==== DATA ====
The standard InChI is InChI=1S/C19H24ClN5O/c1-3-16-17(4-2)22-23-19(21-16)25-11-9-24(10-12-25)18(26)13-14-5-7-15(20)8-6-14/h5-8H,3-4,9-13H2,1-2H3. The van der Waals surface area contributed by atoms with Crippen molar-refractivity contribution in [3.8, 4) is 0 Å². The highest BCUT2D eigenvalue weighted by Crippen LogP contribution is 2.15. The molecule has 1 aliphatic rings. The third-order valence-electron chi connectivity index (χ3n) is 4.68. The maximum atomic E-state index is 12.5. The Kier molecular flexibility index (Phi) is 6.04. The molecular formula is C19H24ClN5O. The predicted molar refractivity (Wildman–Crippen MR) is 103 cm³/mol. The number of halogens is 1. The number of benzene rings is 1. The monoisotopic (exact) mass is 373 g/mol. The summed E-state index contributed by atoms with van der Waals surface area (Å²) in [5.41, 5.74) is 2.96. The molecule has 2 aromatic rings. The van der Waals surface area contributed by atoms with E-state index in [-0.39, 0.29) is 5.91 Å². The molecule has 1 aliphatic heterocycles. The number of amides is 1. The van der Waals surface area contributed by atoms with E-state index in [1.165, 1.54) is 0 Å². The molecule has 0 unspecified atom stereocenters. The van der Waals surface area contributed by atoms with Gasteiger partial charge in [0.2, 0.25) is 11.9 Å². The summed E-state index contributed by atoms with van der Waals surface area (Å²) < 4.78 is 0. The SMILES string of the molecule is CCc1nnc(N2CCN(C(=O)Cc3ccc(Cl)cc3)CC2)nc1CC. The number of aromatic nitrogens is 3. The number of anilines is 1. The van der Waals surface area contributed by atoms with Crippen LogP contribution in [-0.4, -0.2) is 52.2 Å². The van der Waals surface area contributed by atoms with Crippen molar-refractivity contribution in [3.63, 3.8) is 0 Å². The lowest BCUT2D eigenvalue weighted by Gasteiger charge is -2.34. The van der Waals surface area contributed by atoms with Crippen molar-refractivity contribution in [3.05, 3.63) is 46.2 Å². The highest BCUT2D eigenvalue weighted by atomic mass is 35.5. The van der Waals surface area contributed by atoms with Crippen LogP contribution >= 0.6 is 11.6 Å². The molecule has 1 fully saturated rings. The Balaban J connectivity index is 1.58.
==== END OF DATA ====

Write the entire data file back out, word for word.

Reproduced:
The standard InChI is InChI=1S/C19H24ClN5O/c1-3-16-17(4-2)22-23-19(21-16)25-11-9-24(10-12-25)18(26)13-14-5-7-15(20)8-6-14/h5-8H,3-4,9-13H2,1-2H3. The van der Waals surface area contributed by atoms with Crippen molar-refractivity contribution in [3.8, 4) is 0 Å². The highest BCUT2D eigenvalue weighted by Crippen LogP contribution is 2.15. The molecule has 1 aliphatic rings. The third-order valence-electron chi connectivity index (χ3n) is 4.68. The maximum atomic E-state index is 12.5. The Kier molecular flexibility index (Phi) is 6.04. The molecular formula is C19H24ClN5O. The predicted molar refractivity (Wildman–Crippen MR) is 103 cm³/mol. The number of halogens is 1. The number of benzene rings is 1. The monoisotopic (exact) mass is 373 g/mol. The summed E-state index contributed by atoms with van der Waals surface area (Å²) in [5.41, 5.74) is 2.96. The molecule has 2 aromatic rings. The van der Waals surface area contributed by atoms with E-state index in [-0.39, 0.29) is 5.91 Å². The molecule has 1 aliphatic heterocycles. The number of amides is 1. The van der Waals surface area contributed by atoms with E-state index in [1.165, 1.54) is 0 Å². The molecule has 0 unspecified atom stereocenters. The van der Waals surface area contributed by atoms with Gasteiger partial charge in [0.2, 0.25) is 11.9 Å². The summed E-state index contributed by atoms with van der Waals surface area (Å²) < 4.78 is 0. The SMILES string of the molecule is CCc1nnc(N2CCN(C(=O)Cc3ccc(Cl)cc3)CC2)nc1CC. The number of aromatic nitrogens is 3. The number of anilines is 1. The van der Waals surface area contributed by atoms with Crippen LogP contribution in [-0.4, -0.2) is 52.2 Å². The van der Waals surface area contributed by atoms with Crippen molar-refractivity contribution in [3.63, 3.8) is 0 Å². The lowest BCUT2D eigenvalue weighted by Gasteiger charge is -2.34. The van der Waals surface area contributed by atoms with Crippen molar-refractivity contribution in [3.05, 3.63) is 46.2 Å². The highest BCUT2D eigenvalue weighted by atomic mass is 35.5. The van der Waals surface area contributed by atoms with Crippen LogP contribution >= 0.6 is 11.6 Å². The molecule has 1 fully saturated rings. The Balaban J connectivity index is 1.58.